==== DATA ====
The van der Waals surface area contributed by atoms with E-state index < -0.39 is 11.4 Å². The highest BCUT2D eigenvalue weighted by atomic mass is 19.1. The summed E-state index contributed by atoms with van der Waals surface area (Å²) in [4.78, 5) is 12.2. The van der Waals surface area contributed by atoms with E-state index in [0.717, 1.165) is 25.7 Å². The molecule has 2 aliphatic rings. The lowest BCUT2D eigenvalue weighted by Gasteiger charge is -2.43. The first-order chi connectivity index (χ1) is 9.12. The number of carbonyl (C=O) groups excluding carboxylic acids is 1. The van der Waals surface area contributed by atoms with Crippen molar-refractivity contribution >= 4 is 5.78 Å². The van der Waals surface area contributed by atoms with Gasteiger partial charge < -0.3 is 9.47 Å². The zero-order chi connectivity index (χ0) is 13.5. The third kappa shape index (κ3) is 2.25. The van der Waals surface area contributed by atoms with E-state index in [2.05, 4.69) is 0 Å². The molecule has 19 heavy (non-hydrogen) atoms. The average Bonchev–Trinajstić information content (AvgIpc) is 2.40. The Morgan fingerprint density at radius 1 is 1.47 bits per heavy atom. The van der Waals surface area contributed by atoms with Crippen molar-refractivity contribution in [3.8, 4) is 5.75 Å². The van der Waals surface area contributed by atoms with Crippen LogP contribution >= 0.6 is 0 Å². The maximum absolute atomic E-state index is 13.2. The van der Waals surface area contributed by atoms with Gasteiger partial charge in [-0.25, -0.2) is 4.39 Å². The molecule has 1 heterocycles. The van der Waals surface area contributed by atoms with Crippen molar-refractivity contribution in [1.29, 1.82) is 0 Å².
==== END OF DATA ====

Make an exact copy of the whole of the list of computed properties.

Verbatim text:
The van der Waals surface area contributed by atoms with E-state index < -0.39 is 11.4 Å². The highest BCUT2D eigenvalue weighted by atomic mass is 19.1. The summed E-state index contributed by atoms with van der Waals surface area (Å²) in [4.78, 5) is 12.2. The van der Waals surface area contributed by atoms with E-state index in [0.717, 1.165) is 25.7 Å². The molecule has 2 aliphatic rings. The lowest BCUT2D eigenvalue weighted by Gasteiger charge is -2.43. The first-order chi connectivity index (χ1) is 9.12. The number of carbonyl (C=O) groups excluding carboxylic acids is 1. The van der Waals surface area contributed by atoms with Crippen molar-refractivity contribution >= 4 is 5.78 Å². The van der Waals surface area contributed by atoms with Gasteiger partial charge < -0.3 is 9.47 Å². The zero-order chi connectivity index (χ0) is 13.5. The third kappa shape index (κ3) is 2.25. The van der Waals surface area contributed by atoms with E-state index in [2.05, 4.69) is 0 Å². The molecule has 19 heavy (non-hydrogen) atoms. The average Bonchev–Trinajstić information content (AvgIpc) is 2.40. The Morgan fingerprint density at radius 1 is 1.47 bits per heavy atom. The van der Waals surface area contributed by atoms with Crippen molar-refractivity contribution in [3.8, 4) is 5.75 Å². The van der Waals surface area contributed by atoms with Crippen LogP contribution >= 0.6 is 0 Å². The maximum absolute atomic E-state index is 13.2. The van der Waals surface area contributed by atoms with Gasteiger partial charge in [-0.25, -0.2) is 4.39 Å². The molecule has 1 heterocycles. The van der Waals surface area contributed by atoms with Crippen molar-refractivity contribution in [1.29, 1.82) is 0 Å².